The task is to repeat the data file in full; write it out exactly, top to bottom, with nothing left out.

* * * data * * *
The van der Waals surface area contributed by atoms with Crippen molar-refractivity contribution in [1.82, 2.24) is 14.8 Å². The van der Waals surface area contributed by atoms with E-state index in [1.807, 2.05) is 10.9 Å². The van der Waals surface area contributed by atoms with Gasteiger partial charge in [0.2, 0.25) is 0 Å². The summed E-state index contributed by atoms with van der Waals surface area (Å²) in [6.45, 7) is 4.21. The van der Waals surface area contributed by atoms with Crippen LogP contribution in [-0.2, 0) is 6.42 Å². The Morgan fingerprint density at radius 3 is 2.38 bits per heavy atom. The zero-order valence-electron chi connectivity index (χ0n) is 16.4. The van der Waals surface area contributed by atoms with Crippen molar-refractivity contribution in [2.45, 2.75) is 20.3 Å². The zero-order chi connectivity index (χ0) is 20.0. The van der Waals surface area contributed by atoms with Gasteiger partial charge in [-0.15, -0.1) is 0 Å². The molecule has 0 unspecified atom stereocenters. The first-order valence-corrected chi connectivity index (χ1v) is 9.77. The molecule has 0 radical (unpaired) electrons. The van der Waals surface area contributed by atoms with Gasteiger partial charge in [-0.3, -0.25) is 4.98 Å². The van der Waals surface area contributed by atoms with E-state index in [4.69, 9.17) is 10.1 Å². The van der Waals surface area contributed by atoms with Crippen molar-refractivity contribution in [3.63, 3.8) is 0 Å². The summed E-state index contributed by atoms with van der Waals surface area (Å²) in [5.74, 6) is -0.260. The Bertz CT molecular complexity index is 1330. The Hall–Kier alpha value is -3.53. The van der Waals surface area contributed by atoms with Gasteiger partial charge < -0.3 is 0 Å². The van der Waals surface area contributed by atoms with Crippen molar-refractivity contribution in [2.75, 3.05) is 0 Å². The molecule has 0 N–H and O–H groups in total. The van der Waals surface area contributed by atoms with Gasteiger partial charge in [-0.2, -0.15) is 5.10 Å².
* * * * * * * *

The van der Waals surface area contributed by atoms with Crippen molar-refractivity contribution in [1.82, 2.24) is 14.8 Å². The van der Waals surface area contributed by atoms with E-state index in [1.807, 2.05) is 10.9 Å². The van der Waals surface area contributed by atoms with Gasteiger partial charge in [0.2, 0.25) is 0 Å². The summed E-state index contributed by atoms with van der Waals surface area (Å²) in [6.45, 7) is 4.21. The van der Waals surface area contributed by atoms with Crippen LogP contribution in [-0.2, 0) is 6.42 Å². The Morgan fingerprint density at radius 3 is 2.38 bits per heavy atom. The zero-order valence-electron chi connectivity index (χ0n) is 16.4. The van der Waals surface area contributed by atoms with Crippen molar-refractivity contribution in [2.45, 2.75) is 20.3 Å². The zero-order chi connectivity index (χ0) is 20.0. The van der Waals surface area contributed by atoms with Gasteiger partial charge in [-0.15, -0.1) is 0 Å². The molecule has 0 unspecified atom stereocenters. The first-order valence-corrected chi connectivity index (χ1v) is 9.77. The molecule has 0 radical (unpaired) electrons. The van der Waals surface area contributed by atoms with Gasteiger partial charge in [-0.3, -0.25) is 4.98 Å². The van der Waals surface area contributed by atoms with E-state index in [4.69, 9.17) is 10.1 Å². The van der Waals surface area contributed by atoms with Crippen molar-refractivity contribution in [3.63, 3.8) is 0 Å². The summed E-state index contributed by atoms with van der Waals surface area (Å²) in [5.74, 6) is -0.260. The Bertz CT molecular complexity index is 1330. The Hall–Kier alpha value is -3.53. The van der Waals surface area contributed by atoms with Gasteiger partial charge < -0.3 is 0 Å². The van der Waals surface area contributed by atoms with Crippen molar-refractivity contribution in [2.75, 3.05) is 0 Å². The molecule has 0 N–H and O–H groups in total. The van der Waals surface area contributed by atoms with Gasteiger partial charge in [-0.2, -0.15) is 5.10 Å².